Collection captures the caustic Paglia `Vamps & Tramps' conveys Paglia's view of today's social order.
WILLIAMS Contributing Reviewer
In the talk show forums, Paglia often comes across as needing center stage, demanding that other participants listen to what she thinks, but refusing the converse.
Vamps & Tramps
Camille Paglia is a charming, mercurial, observant and cheerfully Rabelaisian troublemaker. Vamps & Tramps is a collection of multimedia moments from her most recent hectorings.
There are essays, talk show transcripts, television documentary transcripts (BBC) and, displaying perhaps an obsession with celebrity, magazine and newspaper accounts of Camille Paglia, cartoons featuring Camille Paglia (or mentioning Camille Paglia), and so forth. There are reviews, essays and criticism written by Camille Paglia: from Madonna through Lewis Carroll, D.H. Lawrence and Susan Sontag.
But, throughout this eclectic explosion of interpretation, two constants emerge: First, Camille Paglia feels (it might be paraphrased) that current feminism has gone "Barbie doll. " Secondly, Camille Paglia, media celebrity, says so. The former is troublemaking; the latter a bit troubling. Her arguments are mortar rounds lobbed at mainstream "feminist inquisitors," whom Paglia identifies as "white, middle-class women. "
Paglia writes: "I think that feminism has gotten very shrewish. " And modern feminism is, to a degree, a college phenomenon. "White middle-class girls at elite colleges and universities seem to want the world handed to them on a platter. They have been sheltered, coddled and flattered. "
Paglia attacks these feminists gleefully, lampooning the use of buzz words like, "patriarchy," or "date rape," and tearing into the politically correct interpretations of the tale of the Bobbits, and the Amy Fisher Joey Buttafuoco case. Her prose is dancing, her methods protean, and her glee is uncontained. This is an intellectual performance in the sense of a theatrical performance.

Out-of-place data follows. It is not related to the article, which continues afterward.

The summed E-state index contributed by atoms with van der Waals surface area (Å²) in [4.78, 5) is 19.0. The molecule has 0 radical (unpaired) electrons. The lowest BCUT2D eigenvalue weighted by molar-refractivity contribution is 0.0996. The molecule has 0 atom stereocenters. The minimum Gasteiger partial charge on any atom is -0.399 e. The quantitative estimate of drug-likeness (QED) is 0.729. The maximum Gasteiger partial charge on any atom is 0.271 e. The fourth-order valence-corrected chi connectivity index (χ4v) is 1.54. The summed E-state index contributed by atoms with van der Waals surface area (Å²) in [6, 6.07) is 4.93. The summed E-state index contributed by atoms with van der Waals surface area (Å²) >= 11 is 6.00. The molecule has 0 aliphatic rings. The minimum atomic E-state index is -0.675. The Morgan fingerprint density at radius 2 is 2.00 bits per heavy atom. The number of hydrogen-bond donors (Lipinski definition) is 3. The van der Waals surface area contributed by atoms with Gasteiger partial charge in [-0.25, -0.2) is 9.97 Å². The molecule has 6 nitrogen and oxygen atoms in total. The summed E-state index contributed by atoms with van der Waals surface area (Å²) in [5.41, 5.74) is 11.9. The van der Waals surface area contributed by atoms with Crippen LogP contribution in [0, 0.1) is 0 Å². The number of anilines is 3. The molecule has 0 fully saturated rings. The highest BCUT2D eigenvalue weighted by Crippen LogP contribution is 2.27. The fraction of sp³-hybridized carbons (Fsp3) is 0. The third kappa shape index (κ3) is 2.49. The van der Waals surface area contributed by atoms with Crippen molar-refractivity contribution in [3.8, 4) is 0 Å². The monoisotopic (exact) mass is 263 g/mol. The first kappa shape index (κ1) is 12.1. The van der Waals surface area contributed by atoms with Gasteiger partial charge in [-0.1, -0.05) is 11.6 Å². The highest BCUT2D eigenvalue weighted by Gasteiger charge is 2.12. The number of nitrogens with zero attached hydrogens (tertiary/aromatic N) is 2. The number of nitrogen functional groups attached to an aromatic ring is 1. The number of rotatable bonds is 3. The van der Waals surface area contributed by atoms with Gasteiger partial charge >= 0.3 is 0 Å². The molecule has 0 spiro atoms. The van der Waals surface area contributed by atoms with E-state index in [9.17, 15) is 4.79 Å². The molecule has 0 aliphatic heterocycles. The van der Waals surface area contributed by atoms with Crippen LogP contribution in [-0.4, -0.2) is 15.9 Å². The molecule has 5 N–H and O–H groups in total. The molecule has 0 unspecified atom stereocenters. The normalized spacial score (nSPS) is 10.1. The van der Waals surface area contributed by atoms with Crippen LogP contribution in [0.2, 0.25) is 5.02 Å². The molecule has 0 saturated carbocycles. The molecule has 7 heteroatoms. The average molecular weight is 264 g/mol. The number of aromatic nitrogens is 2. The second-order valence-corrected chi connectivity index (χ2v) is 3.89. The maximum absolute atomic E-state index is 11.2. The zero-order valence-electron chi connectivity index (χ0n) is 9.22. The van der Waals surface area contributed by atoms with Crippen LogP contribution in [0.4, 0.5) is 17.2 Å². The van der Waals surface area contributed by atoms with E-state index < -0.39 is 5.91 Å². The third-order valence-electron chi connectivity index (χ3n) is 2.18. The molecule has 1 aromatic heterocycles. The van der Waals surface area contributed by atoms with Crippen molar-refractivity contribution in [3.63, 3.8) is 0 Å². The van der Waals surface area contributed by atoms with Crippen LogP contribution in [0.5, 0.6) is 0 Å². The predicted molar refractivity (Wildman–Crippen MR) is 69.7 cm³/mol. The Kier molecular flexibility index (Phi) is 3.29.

What is astonishing is that Paglia's observations and thesis remain consistent throughout. Paglia the critic is often at odds with Paglia the performer. She constantly refers to "my book" - Sexual Personae . In the talk show forums, Paglia often comes across as needing center stage, demanding that other participants listen to what she thinks, but refusing the converse.
Some of the best venom in the book is used to attack the "vinyl carpetbaggers" of the universities: "ambitious, apolitical literature teachers discovered that easily learned leftist posturing brought professional prestige and advancement. "
Part of her concern over the state of public discourse stems from Paglia's conviction that we have lost our classical heritage in "new" education. And, the reader is left to conclude, these professors from the '60s are responsible, in large part, for midwifing the new "Barbie" feminism.
Paglia is passionate, her observations are acute, her conclusions logical. If nothing else, the reader will find a unique view of the social order, an entirely different perspective.
But there is a disquieting element that suggests: If the author is this desperate for our attention, is she holding her opinions because she believes in them? Or, is she saying what she feels readers will react to? Either way, Camille Paglia is an exhilarating writer, and well worth reading. Would that more books and authors were this interesting.
Hart Williams is a free-lance writer who lives in Eugene, Ore.
© 1994 Hart Williams